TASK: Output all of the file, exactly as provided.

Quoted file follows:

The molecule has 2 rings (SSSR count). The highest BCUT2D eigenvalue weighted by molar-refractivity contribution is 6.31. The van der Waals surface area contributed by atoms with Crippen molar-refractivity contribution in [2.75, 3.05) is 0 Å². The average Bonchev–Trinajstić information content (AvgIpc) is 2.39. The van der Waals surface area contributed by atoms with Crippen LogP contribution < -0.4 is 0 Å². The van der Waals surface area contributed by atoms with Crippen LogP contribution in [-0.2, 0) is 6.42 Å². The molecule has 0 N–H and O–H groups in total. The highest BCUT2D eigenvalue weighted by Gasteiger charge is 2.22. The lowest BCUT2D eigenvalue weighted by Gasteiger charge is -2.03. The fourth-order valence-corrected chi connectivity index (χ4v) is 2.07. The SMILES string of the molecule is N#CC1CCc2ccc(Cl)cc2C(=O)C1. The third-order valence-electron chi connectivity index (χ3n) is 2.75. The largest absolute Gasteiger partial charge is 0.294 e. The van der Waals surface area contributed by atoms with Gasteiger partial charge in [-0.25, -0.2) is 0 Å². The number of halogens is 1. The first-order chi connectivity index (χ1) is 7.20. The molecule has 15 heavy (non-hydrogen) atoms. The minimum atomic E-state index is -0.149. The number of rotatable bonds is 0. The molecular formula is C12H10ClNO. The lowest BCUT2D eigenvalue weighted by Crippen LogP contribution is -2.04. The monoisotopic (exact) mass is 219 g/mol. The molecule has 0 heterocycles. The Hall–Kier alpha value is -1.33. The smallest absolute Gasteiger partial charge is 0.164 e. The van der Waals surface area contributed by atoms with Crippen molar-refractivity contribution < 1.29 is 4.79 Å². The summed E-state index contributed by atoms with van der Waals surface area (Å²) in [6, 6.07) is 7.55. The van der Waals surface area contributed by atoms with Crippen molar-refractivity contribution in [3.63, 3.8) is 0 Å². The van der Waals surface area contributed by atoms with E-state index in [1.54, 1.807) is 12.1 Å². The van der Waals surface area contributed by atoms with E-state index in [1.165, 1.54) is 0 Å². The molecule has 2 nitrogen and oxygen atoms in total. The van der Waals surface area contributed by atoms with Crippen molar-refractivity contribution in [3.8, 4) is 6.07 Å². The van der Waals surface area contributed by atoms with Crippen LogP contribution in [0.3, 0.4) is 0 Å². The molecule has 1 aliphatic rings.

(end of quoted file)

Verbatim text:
The molecule has 2 rings (SSSR count). The highest BCUT2D eigenvalue weighted by molar-refractivity contribution is 6.31. The van der Waals surface area contributed by atoms with Crippen molar-refractivity contribution in [2.75, 3.05) is 0 Å². The average Bonchev–Trinajstić information content (AvgIpc) is 2.39. The van der Waals surface area contributed by atoms with Crippen LogP contribution < -0.4 is 0 Å². The van der Waals surface area contributed by atoms with Crippen LogP contribution in [-0.2, 0) is 6.42 Å². The molecule has 0 N–H and O–H groups in total. The highest BCUT2D eigenvalue weighted by Gasteiger charge is 2.22. The lowest BCUT2D eigenvalue weighted by Gasteiger charge is -2.03. The fourth-order valence-corrected chi connectivity index (χ4v) is 2.07. The SMILES string of the molecule is N#CC1CCc2ccc(Cl)cc2C(=O)C1. The third-order valence-electron chi connectivity index (χ3n) is 2.75. The largest absolute Gasteiger partial charge is 0.294 e. The van der Waals surface area contributed by atoms with Gasteiger partial charge in [-0.25, -0.2) is 0 Å². The number of halogens is 1. The first-order chi connectivity index (χ1) is 7.20. The molecule has 15 heavy (non-hydrogen) atoms. The minimum atomic E-state index is -0.149. The number of rotatable bonds is 0. The molecular formula is C12H10ClNO. The lowest BCUT2D eigenvalue weighted by Crippen LogP contribution is -2.04. The monoisotopic (exact) mass is 219 g/mol. The molecule has 0 heterocycles. The Hall–Kier alpha value is -1.33. The smallest absolute Gasteiger partial charge is 0.164 e. The van der Waals surface area contributed by atoms with Crippen molar-refractivity contribution < 1.29 is 4.79 Å². The summed E-state index contributed by atoms with van der Waals surface area (Å²) in [6, 6.07) is 7.55. The van der Waals surface area contributed by atoms with Crippen molar-refractivity contribution in [3.63, 3.8) is 0 Å². The van der Waals surface area contributed by atoms with E-state index in [1.54, 1.807) is 12.1 Å². The van der Waals surface area contributed by atoms with E-state index in [1.165, 1.54) is 0 Å². The molecule has 2 nitrogen and oxygen atoms in total. The van der Waals surface area contributed by atoms with Crippen molar-refractivity contribution in [3.8, 4) is 6.07 Å². The van der Waals surface area contributed by atoms with Crippen LogP contribution in [0.3, 0.4) is 0 Å². The molecule has 1 aliphatic rings.